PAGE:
Brussels attack is a reminder that Europe must fix its serious security flaws
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THE LAPSES and institutional dysfunction that preceded Tuesday’s terrorist assault on Brussels will be familiar to anyone who has studied the attacks of September 2001 in New York and Washington. Intelligence leads that could have led to the bombers were misplaced or overlooked. Multiple police and intelligence agencies failed to cooperate with each other. Airport security measures were lax.
However, Belgium’s problems in fighting the Islamic State are far more profound than those faced by U.S. authorities, 15 years ago or now. The terrorist threat emanates not just from a Middle Eastern base but also from a domestic Muslim community that is isolated and estranged from an already fractured society. Hundreds of its members have traveled to join the Islamic State, and scores have returned in what may be a systematic effort by the jihadists to wage war from inside Europe.
Europe, in turn, has Belgium’s problems on a larger scale. Efforts to pool intelligence across the European Union have failed, even when it comes to something as simple as a common border watch list. There are analogues of Brussels’s troubled, largely Muslim Molenbeek district in cities across Western Europe. Governments are at odds over basic questions, from how freely to accept asylum seekers from Syria to whether mass electronic surveillance is an appropriate counterterrorism measure.
Europe also lacks the ability to destroy the bases of the terrorists, which the United States was able to do by invading Afghanistan. Instead it must look to a U.S.-led coalition to eliminate the Islamic State — and a late-tenure president who has stiffly resisted suggestions that the military campaign be accelerated.
The relative good news is that some of these problems can be re-mediated relatively quickly, if the political will exists. A continental counterterrorism agency with operational authority to share information and manage threats should be established. German politicians, among others, should set aside concerns about allowing U.S. intelligence agencies to use their unique electronic capabilities to identify threats without violating the privacy of individuals. Belgium, which the terrorists have made a base, must expand its security forces and break down the barriers among them.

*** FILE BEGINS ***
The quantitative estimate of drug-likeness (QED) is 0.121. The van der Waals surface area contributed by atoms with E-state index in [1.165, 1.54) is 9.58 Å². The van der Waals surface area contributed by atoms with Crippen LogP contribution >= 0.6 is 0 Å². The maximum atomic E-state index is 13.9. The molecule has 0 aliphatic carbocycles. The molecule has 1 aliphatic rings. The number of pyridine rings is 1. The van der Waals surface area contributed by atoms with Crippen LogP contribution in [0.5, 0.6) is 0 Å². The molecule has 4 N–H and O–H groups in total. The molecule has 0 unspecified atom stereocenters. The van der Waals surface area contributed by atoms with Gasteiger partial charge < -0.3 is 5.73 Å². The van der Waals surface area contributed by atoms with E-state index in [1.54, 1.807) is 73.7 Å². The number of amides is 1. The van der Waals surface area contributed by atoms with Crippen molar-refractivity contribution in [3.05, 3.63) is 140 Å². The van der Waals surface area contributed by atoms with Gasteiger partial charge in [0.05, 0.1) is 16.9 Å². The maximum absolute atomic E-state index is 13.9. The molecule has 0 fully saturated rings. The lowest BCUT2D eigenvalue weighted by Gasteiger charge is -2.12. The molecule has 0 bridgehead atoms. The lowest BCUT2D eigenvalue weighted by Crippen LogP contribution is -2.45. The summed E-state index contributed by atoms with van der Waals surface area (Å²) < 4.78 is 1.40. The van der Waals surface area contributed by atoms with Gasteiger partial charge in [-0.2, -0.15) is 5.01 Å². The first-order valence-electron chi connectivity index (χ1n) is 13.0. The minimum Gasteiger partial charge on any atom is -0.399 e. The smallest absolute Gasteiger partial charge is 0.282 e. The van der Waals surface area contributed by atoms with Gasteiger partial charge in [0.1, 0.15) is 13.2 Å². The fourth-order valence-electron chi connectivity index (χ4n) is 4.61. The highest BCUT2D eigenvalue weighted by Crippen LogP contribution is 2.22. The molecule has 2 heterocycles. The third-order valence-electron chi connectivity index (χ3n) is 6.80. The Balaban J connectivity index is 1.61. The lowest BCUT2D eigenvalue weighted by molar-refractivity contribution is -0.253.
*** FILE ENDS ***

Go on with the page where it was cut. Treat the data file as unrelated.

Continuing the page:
The more difficult challenge will be addressing the poverty and isolation of domestic Muslim communities, a task that Belgium, France and several other countries have dodged or mismanaged for years. The remedies start with the provision of jobs and extend to better education, community policing and the combating of both pro- and anti-Muslim extremists.
Unfortunately, many European governments are headed in the wrong direction. In Britain, which will hold an ill-advised referendum in June on whether to leave the European Union, the Brussels attacks have been seized on by pro-exit forces. France has wasted energy on a polarizing and largely symbolic debate about whether to “denationalize” dual citizens convicted of terrorism. Poland and other Eastern European nations are citing Brussels as a pretext to reject Muslim asylum seekers.
The United States has a vital interest in Europe’s survival as a prosperous and democratic union, which is why the isolationist stance of Donald Trump is so dangerous. Europe could use U.S. help in coordinating counterterrorism operations; it also needs more aggressive action to reduce the Islamic State’s bases in the Middle East. President Obama should reconsider the pace of U.S. operations, given the potential cost to Europe of delay .
This article was written by Editorial Board from The Washington Post and was legally licensed through the NewsCred publisher network.
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